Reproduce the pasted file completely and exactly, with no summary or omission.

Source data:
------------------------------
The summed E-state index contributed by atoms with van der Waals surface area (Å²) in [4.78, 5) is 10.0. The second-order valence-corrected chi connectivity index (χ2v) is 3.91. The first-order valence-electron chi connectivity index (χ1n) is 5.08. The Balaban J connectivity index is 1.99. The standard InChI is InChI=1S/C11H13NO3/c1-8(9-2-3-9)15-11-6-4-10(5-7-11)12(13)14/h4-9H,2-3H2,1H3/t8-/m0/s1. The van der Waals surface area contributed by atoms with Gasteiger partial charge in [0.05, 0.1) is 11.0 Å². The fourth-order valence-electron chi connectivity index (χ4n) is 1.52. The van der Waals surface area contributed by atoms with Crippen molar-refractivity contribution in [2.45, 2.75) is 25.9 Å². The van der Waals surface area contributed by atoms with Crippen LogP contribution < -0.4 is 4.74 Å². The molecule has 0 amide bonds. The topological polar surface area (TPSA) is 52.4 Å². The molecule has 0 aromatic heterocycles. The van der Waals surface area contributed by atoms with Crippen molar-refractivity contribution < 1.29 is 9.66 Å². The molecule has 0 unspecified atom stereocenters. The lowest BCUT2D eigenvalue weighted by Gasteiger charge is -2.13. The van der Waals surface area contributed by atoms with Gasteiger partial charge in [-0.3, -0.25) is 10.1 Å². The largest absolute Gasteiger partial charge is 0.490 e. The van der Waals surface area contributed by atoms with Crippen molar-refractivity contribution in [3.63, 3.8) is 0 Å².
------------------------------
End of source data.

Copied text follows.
The summed E-state index contributed by atoms with van der Waals surface area (Å²) in [4.78, 5) is 10.0. The second-order valence-corrected chi connectivity index (χ2v) is 3.91. The first-order valence-electron chi connectivity index (χ1n) is 5.08. The Balaban J connectivity index is 1.99. The standard InChI is InChI=1S/C11H13NO3/c1-8(9-2-3-9)15-11-6-4-10(5-7-11)12(13)14/h4-9H,2-3H2,1H3/t8-/m0/s1. The van der Waals surface area contributed by atoms with Gasteiger partial charge in [0.05, 0.1) is 11.0 Å². The fourth-order valence-electron chi connectivity index (χ4n) is 1.52. The van der Waals surface area contributed by atoms with Crippen molar-refractivity contribution in [2.45, 2.75) is 25.9 Å². The van der Waals surface area contributed by atoms with Crippen LogP contribution < -0.4 is 4.74 Å². The molecule has 0 amide bonds. The topological polar surface area (TPSA) is 52.4 Å². The molecule has 0 aromatic heterocycles. The van der Waals surface area contributed by atoms with Crippen molar-refractivity contribution < 1.29 is 9.66 Å². The molecule has 0 unspecified atom stereocenters. The lowest BCUT2D eigenvalue weighted by Gasteiger charge is -2.13. The van der Waals surface area contributed by atoms with Gasteiger partial charge in [-0.3, -0.25) is 10.1 Å². The largest absolute Gasteiger partial charge is 0.490 e. The van der Waals surface area contributed by atoms with Crippen molar-refractivity contribution in [3.63, 3.8) is 0 Å².